Typing With My Lucky Toothbrush At My Side,
This review is from: Believing in Magic: The Psychology of Superstition (Paperback)I've found that my best days have been the ones on which I brushed my teeth. Then again my worst days have occurred after brushing my teeth. Why do I only remember the positive connections? Author Vyse has written an interesting treatise on superstitious people: their types, upbringing, and thinking.
Certain social and occupational groups tend to be particularly superstitious: athletes, sailors, soldiers, gamblers, miners, financial investors, and, surprisingly (to me), college students. Many students dress up or dress down for an exam; bring lucky pens; sit in a certain place; indulge in bizarre rituals like entering the exam room through a window, or not coming to the exam until finding a penny on the ground outside.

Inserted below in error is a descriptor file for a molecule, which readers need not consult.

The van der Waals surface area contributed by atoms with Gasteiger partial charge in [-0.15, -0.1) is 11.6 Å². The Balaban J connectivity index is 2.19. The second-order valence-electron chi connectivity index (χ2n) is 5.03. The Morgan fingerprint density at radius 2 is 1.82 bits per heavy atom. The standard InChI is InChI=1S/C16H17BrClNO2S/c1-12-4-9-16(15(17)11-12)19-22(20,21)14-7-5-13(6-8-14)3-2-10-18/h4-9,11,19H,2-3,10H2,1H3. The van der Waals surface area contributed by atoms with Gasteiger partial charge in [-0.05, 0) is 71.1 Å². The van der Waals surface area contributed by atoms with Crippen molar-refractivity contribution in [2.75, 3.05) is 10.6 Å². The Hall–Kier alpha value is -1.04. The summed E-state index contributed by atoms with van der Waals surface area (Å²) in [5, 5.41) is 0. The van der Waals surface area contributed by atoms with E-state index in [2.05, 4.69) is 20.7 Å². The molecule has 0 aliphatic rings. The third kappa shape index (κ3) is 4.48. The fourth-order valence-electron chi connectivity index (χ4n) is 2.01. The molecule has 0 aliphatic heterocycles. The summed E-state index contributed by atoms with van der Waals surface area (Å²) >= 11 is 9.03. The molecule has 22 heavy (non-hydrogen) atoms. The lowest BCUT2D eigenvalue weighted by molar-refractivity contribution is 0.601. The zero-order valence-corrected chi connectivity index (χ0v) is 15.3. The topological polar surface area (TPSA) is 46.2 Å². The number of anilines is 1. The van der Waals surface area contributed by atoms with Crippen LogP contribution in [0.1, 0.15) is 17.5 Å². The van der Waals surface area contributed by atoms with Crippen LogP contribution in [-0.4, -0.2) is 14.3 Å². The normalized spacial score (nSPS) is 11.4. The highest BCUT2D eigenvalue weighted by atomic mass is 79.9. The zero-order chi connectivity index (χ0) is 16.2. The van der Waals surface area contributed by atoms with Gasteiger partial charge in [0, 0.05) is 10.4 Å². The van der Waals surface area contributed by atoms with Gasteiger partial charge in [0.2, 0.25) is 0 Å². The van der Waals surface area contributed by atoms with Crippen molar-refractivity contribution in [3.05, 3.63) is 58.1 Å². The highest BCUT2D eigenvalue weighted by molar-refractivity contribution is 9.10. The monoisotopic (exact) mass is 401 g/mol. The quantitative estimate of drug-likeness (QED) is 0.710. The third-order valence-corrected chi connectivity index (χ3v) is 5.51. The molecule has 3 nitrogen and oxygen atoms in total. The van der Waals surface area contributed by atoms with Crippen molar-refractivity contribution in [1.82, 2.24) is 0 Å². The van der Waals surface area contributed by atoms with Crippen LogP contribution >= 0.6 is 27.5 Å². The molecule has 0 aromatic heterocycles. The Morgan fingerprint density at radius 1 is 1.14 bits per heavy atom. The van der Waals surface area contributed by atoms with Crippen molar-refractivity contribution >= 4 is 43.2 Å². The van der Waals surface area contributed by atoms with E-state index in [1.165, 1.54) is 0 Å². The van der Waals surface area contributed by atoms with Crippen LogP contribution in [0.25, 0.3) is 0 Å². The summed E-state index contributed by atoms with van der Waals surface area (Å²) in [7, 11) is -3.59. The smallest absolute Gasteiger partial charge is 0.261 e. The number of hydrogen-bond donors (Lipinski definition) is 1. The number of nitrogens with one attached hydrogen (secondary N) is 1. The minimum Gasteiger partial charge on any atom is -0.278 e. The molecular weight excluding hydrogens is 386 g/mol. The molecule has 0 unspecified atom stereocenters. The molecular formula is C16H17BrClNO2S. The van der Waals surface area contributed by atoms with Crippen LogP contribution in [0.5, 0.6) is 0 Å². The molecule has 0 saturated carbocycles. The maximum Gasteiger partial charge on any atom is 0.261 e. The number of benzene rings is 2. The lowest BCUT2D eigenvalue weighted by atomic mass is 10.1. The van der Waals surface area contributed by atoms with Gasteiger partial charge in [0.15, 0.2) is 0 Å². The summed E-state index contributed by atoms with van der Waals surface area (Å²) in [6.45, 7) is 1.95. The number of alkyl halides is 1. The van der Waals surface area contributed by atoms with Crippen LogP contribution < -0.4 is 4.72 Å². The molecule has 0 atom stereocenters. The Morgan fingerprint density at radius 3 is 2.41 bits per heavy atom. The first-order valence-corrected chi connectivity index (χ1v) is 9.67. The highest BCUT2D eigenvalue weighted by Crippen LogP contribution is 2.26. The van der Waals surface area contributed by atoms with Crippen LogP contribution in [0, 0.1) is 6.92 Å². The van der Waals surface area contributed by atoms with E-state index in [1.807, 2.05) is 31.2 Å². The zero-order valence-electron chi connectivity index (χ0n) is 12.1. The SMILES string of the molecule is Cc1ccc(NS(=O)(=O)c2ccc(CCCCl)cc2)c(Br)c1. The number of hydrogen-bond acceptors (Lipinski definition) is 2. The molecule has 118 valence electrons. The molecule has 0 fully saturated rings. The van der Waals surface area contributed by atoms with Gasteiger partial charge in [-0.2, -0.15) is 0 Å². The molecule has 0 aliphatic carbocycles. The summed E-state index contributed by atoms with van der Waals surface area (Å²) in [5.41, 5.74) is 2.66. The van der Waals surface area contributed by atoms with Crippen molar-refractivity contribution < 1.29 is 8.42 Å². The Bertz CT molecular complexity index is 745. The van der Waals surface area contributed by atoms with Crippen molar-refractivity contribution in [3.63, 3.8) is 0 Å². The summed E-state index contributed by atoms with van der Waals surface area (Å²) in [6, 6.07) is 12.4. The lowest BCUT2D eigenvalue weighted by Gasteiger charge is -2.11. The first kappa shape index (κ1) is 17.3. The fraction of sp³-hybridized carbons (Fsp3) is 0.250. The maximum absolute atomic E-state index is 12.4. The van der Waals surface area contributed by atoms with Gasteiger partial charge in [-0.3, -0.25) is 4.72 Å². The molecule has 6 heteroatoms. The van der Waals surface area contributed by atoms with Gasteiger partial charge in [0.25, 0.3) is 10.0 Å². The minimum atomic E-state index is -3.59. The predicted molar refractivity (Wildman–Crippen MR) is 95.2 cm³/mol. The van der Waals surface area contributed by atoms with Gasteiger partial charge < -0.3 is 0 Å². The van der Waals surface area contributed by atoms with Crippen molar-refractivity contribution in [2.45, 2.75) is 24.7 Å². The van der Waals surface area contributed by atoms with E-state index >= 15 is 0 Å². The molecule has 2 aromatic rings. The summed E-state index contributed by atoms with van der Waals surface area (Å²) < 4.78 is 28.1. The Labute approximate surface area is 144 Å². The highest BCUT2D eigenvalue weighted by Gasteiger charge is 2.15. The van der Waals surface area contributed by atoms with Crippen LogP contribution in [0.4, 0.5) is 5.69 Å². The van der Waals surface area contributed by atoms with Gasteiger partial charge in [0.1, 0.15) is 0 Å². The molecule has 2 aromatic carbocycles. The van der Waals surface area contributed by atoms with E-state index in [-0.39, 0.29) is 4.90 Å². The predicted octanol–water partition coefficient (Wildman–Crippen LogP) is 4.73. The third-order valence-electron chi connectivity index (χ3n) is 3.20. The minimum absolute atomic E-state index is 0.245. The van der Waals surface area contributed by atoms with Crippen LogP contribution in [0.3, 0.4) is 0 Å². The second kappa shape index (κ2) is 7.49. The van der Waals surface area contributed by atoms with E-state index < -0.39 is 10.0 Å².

Although the author explores much research seeking the answer to the question of who is most likely to be superstitious, many of the results are not highly significant. One reason for the development of superstition is to give a person a feeling of control in situations where events are often beyond control. This is especially associated with depressed or highly anxious individuals, and those who are deficient in critical thinking.
Included is a very important chapter on coincidence, probability, and contiguity. Was an event a coincidence, a supernatural happening or simple proof of the laws of probability? If two events happen in immediate succession was this a coincidence or a case of cause and effect? The author, in conclusion, deplores the fact that critical thinking is not taught in schools. As a result skeptics (like myself) are derided while non-rational beliefs such as New Age thinking are often considered to be the in thing.
The beauty of this book is that it can be informative to those with psychology backgrounds, and to the general reader. It's easy reading, entertaining, and sure to increase your knowledge of superstitious behavior. Highly recommended reading.